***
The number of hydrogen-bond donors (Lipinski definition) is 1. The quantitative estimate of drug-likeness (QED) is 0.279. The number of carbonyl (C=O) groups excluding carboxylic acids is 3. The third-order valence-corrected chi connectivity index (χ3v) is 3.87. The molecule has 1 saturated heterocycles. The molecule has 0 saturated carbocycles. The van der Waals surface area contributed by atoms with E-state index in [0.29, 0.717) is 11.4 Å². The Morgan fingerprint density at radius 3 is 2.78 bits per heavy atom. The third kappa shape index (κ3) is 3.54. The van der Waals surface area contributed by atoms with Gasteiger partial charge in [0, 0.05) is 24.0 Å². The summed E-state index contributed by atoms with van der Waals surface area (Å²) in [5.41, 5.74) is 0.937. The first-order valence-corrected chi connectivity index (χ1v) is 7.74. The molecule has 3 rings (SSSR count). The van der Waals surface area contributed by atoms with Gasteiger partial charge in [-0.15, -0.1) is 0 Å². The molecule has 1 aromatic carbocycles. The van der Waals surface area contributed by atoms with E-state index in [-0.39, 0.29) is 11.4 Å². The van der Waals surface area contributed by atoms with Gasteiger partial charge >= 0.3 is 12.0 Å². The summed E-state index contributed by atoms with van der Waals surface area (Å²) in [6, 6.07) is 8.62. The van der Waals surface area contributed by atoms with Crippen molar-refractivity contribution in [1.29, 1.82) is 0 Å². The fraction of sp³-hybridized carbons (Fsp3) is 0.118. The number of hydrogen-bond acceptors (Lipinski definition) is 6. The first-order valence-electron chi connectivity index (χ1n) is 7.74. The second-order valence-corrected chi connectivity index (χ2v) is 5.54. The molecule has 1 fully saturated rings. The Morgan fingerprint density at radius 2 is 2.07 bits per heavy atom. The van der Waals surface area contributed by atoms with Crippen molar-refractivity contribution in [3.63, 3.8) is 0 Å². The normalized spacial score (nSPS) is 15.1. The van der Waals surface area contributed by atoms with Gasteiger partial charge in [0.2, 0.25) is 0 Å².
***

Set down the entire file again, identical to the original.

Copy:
The number of hydrogen-bond donors (Lipinski definition) is 1. The quantitative estimate of drug-likeness (QED) is 0.279. The number of carbonyl (C=O) groups excluding carboxylic acids is 3. The third-order valence-corrected chi connectivity index (χ3v) is 3.87. The molecule has 1 saturated heterocycles. The molecule has 0 saturated carbocycles. The van der Waals surface area contributed by atoms with E-state index in [0.29, 0.717) is 11.4 Å². The Morgan fingerprint density at radius 3 is 2.78 bits per heavy atom. The third kappa shape index (κ3) is 3.54. The van der Waals surface area contributed by atoms with Gasteiger partial charge in [0, 0.05) is 24.0 Å². The summed E-state index contributed by atoms with van der Waals surface area (Å²) in [5.41, 5.74) is 0.937. The first-order valence-corrected chi connectivity index (χ1v) is 7.74. The molecule has 3 rings (SSSR count). The van der Waals surface area contributed by atoms with Gasteiger partial charge in [-0.15, -0.1) is 0 Å². The molecule has 1 aromatic carbocycles. The van der Waals surface area contributed by atoms with E-state index in [-0.39, 0.29) is 11.4 Å². The van der Waals surface area contributed by atoms with Gasteiger partial charge >= 0.3 is 12.0 Å². The summed E-state index contributed by atoms with van der Waals surface area (Å²) in [6, 6.07) is 8.62. The van der Waals surface area contributed by atoms with Crippen molar-refractivity contribution in [1.29, 1.82) is 0 Å². The fraction of sp³-hybridized carbons (Fsp3) is 0.118. The number of hydrogen-bond acceptors (Lipinski definition) is 6. The first-order valence-electron chi connectivity index (χ1n) is 7.74. The second-order valence-corrected chi connectivity index (χ2v) is 5.54. The molecule has 1 fully saturated rings. The Morgan fingerprint density at radius 2 is 2.07 bits per heavy atom. The van der Waals surface area contributed by atoms with Crippen molar-refractivity contribution in [3.63, 3.8) is 0 Å². The normalized spacial score (nSPS) is 15.1. The van der Waals surface area contributed by atoms with Gasteiger partial charge in [0.2, 0.25) is 0 Å².